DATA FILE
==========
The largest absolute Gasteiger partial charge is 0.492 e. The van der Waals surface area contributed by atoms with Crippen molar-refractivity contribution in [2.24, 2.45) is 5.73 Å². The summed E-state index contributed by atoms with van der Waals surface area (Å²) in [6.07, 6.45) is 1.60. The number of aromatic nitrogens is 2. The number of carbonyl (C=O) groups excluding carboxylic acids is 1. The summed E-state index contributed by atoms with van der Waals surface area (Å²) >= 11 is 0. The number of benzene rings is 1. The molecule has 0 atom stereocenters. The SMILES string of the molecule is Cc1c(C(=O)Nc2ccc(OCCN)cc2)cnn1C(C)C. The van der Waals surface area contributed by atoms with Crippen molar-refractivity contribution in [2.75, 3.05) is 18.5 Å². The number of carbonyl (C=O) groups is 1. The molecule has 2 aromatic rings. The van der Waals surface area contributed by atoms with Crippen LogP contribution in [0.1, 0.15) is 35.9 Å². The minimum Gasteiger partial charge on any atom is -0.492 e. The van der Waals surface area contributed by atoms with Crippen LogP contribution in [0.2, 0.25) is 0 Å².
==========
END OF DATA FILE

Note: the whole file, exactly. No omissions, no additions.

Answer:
The largest absolute Gasteiger partial charge is 0.492 e. The van der Waals surface area contributed by atoms with Crippen molar-refractivity contribution in [2.24, 2.45) is 5.73 Å². The summed E-state index contributed by atoms with van der Waals surface area (Å²) in [6.07, 6.45) is 1.60. The number of aromatic nitrogens is 2. The number of carbonyl (C=O) groups excluding carboxylic acids is 1. The summed E-state index contributed by atoms with van der Waals surface area (Å²) >= 11 is 0. The number of benzene rings is 1. The molecule has 0 atom stereocenters. The SMILES string of the molecule is Cc1c(C(=O)Nc2ccc(OCCN)cc2)cnn1C(C)C. The van der Waals surface area contributed by atoms with Crippen molar-refractivity contribution in [2.75, 3.05) is 18.5 Å². The number of carbonyl (C=O) groups is 1. The molecule has 2 aromatic rings. The van der Waals surface area contributed by atoms with Crippen LogP contribution in [0.1, 0.15) is 35.9 Å². The minimum Gasteiger partial charge on any atom is -0.492 e. The van der Waals surface area contributed by atoms with Crippen LogP contribution in [0.2, 0.25) is 0 Å².